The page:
It’s a good selection, although I wonder at the effectiveness of the Translated button. I can understand why it is included; I’m just not sure people are going to want to either cut & paste back & forth between a browser page and the Viewer, or have the built-in Viewer open on their in-world view when chatting.

Preferences

Milkshake sees some changes to Preferences; some of which are long overdue with various options now “built-in” to the Viewer and “on” by default). These include:

  • Flight limit disabled – fly high without the need for either a flight assist system or a bridge mechanism
  • Mu* poses (use “:” instead of “/me” at the start of emotes) on by default
  • Region / Chat range radar notifications are on by default
  • LookAt privacy is enabled by default

Elsewhere in Preferences, Cinder has been hard at work with some interesting tweaks and changes.

General

Has been tidied-up to present just the general settings for the Viewer – items that are tag-specific have been moved as have the typing / WASD options, while the option to run multiple copies of the Viewer has been added (good move; this is all too often buried in other Viewers). Somewhat interestingly, the default language option has been removed.

Graphics

Includes the sub-tabs for Hardware, Rendering, DoF, etc., that can be found in other popular TPVs, but includes some rationalisation of options.

Sound and Media

Presents the V3.2 options with the addition of a checkbox to Display Music Information in Chat. The media filter system currently isn’t implemented, but Cinder informed me that it is very much on her to-do list.

Chat

Chat options

The Chat tab includes the following sub-tabs:

  • General: include the majority of the “standard” V3 chat options, although the bubble chat option has been removed (does anyone use that?), and two “IM Enhancement” options added: the first will display “is typing” alongside their name in the IM window, the second will prevent your Viewer broadcasting the fact that you are typing to any Viewer
  • Chat Notifications: presents the chat pop-up check box, together with sliders for setting toast duration times and button flashes
  • Translate: presents the V3.2 translate options
  • Spell Check: presents the spell check options

Move and View

Has been overhauled to comprise two sub-tabs, as shown below.

Move / View & Display options

Colours and Tags

This tab combines (and extends) the colour options for the Viewer and includes sub-tabs for name tags (from the General tab) and their colours, and client tag colours.

The Custom UI Colours in the General sub-tab are an adjunct to the use of skins, drawn from the Starlight FUI. Rather than just applying a pre-defined skin, options are included which allow you to re-colour elements of the UI as well (see the screen capture below, and note the button / tab text colours compared to other screen captures in this article).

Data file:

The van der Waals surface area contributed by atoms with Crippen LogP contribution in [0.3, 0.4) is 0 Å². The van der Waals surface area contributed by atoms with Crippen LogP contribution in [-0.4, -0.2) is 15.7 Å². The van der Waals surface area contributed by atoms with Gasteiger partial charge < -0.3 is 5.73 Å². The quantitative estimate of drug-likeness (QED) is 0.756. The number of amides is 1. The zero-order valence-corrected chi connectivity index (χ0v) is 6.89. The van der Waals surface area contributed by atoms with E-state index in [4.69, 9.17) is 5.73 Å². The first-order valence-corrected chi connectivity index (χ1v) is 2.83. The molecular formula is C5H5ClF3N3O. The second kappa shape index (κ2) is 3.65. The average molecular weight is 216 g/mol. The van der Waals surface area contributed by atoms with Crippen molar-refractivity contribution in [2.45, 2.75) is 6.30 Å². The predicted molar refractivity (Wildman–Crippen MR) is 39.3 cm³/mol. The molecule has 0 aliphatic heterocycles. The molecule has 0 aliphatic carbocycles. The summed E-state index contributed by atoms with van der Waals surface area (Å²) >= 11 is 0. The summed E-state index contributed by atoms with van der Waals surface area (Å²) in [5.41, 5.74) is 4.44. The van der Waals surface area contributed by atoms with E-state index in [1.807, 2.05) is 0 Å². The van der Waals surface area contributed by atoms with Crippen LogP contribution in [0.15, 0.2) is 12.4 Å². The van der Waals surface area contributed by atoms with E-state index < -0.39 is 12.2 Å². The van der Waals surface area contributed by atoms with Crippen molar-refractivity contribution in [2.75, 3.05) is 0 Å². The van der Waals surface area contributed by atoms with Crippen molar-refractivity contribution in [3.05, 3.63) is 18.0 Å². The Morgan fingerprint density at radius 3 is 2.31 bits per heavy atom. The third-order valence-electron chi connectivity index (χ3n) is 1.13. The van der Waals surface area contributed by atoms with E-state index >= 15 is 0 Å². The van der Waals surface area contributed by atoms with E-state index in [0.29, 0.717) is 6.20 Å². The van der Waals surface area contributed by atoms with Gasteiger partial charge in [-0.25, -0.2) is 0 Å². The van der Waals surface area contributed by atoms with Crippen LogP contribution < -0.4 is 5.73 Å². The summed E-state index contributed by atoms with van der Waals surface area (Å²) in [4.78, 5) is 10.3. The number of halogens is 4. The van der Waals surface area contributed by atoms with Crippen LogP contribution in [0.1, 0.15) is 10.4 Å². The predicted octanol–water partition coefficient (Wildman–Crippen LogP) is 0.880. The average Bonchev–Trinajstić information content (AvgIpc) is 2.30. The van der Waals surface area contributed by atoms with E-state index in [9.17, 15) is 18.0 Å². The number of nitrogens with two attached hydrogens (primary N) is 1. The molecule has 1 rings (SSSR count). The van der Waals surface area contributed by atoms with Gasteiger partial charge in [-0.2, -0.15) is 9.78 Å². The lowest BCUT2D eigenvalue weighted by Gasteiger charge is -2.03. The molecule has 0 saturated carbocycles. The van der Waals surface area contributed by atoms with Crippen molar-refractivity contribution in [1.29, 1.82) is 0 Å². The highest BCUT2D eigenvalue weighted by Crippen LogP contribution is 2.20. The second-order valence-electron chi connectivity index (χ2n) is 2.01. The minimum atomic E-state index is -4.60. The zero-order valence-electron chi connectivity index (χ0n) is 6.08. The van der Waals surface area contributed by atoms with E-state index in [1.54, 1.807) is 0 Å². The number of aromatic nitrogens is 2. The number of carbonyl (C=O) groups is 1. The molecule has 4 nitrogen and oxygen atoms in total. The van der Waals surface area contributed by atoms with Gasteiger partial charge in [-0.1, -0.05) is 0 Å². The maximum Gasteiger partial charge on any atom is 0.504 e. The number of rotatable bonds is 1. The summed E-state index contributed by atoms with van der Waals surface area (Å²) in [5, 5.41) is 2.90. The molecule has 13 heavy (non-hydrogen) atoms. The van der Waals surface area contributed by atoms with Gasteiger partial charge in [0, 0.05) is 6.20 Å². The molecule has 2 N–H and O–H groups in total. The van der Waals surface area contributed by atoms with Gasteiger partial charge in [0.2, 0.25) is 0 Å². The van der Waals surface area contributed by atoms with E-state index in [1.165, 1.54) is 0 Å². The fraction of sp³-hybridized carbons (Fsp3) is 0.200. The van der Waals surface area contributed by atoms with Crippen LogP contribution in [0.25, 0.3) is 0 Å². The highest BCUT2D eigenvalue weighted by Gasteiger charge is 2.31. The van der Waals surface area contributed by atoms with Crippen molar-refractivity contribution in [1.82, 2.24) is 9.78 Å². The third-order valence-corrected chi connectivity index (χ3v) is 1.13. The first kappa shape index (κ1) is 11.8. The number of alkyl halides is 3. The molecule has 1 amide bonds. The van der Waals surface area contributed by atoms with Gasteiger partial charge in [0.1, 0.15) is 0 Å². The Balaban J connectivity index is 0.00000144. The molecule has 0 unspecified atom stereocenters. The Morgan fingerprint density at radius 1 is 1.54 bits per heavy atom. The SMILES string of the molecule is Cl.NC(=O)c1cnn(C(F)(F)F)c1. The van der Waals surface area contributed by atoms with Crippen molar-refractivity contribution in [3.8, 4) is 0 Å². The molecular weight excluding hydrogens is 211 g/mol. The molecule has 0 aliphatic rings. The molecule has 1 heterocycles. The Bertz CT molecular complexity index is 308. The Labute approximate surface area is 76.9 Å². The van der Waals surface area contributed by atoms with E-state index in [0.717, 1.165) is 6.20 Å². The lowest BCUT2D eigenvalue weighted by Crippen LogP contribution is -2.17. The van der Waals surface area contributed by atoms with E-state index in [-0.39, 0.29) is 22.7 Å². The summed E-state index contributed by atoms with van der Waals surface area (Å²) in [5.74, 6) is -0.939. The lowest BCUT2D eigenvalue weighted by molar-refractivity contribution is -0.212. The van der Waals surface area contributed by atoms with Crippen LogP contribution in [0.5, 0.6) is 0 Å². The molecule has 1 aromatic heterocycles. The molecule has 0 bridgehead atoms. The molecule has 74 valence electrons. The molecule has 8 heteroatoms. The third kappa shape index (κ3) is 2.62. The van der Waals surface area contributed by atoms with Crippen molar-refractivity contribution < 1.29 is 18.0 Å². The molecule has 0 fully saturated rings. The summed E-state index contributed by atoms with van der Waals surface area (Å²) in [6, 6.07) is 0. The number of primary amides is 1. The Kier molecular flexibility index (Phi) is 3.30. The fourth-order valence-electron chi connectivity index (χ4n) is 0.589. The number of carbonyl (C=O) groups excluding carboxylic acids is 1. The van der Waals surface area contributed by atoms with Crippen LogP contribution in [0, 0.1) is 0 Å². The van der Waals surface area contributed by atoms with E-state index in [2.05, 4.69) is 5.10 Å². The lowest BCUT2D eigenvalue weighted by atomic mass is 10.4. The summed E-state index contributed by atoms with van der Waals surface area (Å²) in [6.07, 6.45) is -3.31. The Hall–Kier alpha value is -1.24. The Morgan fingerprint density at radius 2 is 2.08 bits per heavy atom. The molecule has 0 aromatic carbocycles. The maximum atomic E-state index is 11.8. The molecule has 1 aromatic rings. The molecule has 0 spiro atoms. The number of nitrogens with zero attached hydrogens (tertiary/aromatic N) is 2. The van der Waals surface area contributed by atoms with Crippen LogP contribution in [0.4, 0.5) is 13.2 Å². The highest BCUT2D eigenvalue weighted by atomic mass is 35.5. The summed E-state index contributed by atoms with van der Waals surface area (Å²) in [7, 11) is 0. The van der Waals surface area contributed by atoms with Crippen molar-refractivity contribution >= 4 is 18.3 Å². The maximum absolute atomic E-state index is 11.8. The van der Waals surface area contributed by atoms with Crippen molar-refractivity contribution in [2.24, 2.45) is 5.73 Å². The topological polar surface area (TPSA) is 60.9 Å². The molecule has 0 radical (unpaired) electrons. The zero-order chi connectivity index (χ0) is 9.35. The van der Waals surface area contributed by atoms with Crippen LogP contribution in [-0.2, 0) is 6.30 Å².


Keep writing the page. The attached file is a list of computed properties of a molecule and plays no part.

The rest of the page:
Colour tab: note the UI colour options (top)

The system isn’t perfect – button labels can be coloured, but not button icons; floater panels can be recoloured, but not the menu bar, Navigation & Favourites bars, etc. However, the approach does allow for an additional degree of customisation.

Privacy & Setup

Provide access to the V3 options found under Privacy, Setup and Advanced, and adds a number of TPV options as well (options to select history logs, etc., to be cleared under Privacy, for example).

Milkshake

As with many TPVs, Milkshake has its own Preferences tab. This comprises four sub-tabs, all of which contain some nice touches:

Milkshake Preferences tabs
  • The general tab includes fields to set the default SAVE location for snapshots and the ability to pre-define the name of each picture you take (the default being the standard “snapshot”). You can also use a series of short code to add further information to the name: %r will add the region name and %p the parcel, for example
  • Chat includes a range of useful options (multi-line chat bar, dock the chat bar in the Conversations panel (so it is displayed tabbed alongside IM conversations); arrange tabs in the Conversations panel vertically or horizontally; allow IM tabs in the Conversations panel to be rearranged by dragging them; turn the profile icon displayed in IM tabs on/off (will only affect new IM conversations; conversations already open will be unchanged)
  • Inventory: includes options to set what a double-click on an attachment or wearable in your inventory will do (either ADD it to anything already worn at the same point / layer or REPLACE what is already being worn at the same point / layer) and other goodies